Dr. Tomas Hanke

Dr. Tomas Hanke |Clyto Access

Professor , University of Oxford

Keynote Speaker

Expertise:

Biography: Professor Tomas Hanke's research aims to develop a universal HIV-1 vaccine, which targets most global virus variants including escape mutants. He strives to maintain a balance between basic and translational research. He oversees a busy pre-clinical programme encompassing HIV-1 epitope discovery and dynamics using mass spectrometry and T-cell assays, studies on immunodominance, depth (number of variants) of epitope recognition and the importance of perfect vaccine-virus epitope matching for effective effector functions. He explores novel vaccine modalities and optimize their immunogenicity in heterelogous prime-boost regimens in mice and macaques. He co-ordinates a clinical programme assessing candidate HIV vaccines in humans in UK, Europe and Africa.

Presentation:

Title: Broad HIV-1 inhibition in vitro by vaccine-elicited CD8+ T cells in African adults

Abstract: We are developing a pan-clade HIV-1 T-cell vaccine HIVconsv, which could complement Env vaccines for prophylaxis and be key to HIV cure. Our strategy focuses vaccine-elicited effector T-cells on functionally and structurally conserved regions (not full-length proteins and not epitopes) of the HIV-1 proteome, which are common to most global variants and which, if mutated, cause a replicative fitness loss. Our first clinical trial in low risk HIV-1-negative adults in Oxford demonstrated the principle that mostly naturally subdominant epitopes, when taken out of the context of full-length proteins/virus and delivered by potent regimens involving combinations of simian adenovirus and poxvirus MVA, can induce robust CD8+ T cells of broad specificities and functions capable of inhibiting in vitro HIV-1 replication. Here and for the first time, we tested this strategy in low risk HIV-1-negative adults in Africa. We showed that the vaccines were well tolerated and induced high frequencies of broadly HIVconsv-specific plurifunctional T cells, which inhibited in vitro viruses from four major clades A, B, C and D. Because sub-Saharan Africa is globally the region most affected by HIV-1/AIDS, trial HIV-CORE 004 represents an important stage in the path towards efficacy evaluation of this highly rational and promising vaccine strategy.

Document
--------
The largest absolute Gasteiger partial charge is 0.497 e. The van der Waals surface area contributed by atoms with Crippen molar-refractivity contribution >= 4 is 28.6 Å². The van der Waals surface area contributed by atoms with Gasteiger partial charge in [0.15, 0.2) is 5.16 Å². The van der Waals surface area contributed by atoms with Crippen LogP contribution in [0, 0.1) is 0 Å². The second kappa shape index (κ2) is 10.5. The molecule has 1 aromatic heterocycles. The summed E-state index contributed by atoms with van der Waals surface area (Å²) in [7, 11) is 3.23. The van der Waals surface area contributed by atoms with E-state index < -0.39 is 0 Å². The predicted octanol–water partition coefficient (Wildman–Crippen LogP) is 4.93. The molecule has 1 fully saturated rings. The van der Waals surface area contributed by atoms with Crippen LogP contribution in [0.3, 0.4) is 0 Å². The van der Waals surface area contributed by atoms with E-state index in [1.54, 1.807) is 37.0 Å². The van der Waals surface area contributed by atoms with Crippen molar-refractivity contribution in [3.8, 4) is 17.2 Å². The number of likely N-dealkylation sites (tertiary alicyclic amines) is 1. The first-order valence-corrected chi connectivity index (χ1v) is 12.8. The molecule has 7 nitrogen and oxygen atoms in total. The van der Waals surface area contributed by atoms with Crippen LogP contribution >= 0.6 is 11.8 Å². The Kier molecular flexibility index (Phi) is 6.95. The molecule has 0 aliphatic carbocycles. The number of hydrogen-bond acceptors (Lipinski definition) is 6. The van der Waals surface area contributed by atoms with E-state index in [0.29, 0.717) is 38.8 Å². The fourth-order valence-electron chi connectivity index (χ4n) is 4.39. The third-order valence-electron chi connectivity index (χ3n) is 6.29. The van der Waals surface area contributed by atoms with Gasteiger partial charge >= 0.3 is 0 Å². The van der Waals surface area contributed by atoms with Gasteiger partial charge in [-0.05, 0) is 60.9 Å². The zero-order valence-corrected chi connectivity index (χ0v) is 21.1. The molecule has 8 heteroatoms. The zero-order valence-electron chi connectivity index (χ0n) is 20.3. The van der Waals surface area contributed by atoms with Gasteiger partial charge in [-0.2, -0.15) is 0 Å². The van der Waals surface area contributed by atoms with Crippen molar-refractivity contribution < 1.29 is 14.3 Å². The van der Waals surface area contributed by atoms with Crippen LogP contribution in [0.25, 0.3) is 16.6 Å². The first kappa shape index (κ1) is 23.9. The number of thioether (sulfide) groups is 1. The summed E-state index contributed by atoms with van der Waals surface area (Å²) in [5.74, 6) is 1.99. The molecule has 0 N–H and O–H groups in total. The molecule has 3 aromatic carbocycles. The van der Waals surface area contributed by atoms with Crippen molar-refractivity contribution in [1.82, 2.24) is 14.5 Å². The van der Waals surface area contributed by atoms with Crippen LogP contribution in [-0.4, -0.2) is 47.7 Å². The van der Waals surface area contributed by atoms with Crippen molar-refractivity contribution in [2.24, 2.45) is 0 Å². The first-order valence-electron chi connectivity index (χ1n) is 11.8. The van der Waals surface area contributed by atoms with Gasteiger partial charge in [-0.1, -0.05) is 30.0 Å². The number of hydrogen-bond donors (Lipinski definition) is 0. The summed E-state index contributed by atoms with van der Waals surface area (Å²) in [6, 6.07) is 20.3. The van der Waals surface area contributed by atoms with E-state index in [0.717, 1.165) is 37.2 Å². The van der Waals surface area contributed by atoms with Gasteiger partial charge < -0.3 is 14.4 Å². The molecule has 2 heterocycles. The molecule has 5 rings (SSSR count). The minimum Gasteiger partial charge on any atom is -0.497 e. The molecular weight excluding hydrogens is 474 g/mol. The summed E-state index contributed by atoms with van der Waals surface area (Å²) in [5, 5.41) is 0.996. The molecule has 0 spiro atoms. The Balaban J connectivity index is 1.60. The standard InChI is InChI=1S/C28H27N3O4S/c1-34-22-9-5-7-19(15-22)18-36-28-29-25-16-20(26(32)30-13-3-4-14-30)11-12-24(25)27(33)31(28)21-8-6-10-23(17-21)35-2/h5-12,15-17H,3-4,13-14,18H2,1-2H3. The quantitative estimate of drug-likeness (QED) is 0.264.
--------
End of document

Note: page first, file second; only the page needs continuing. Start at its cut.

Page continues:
Related Conferences :

International Conference on STDs and HIV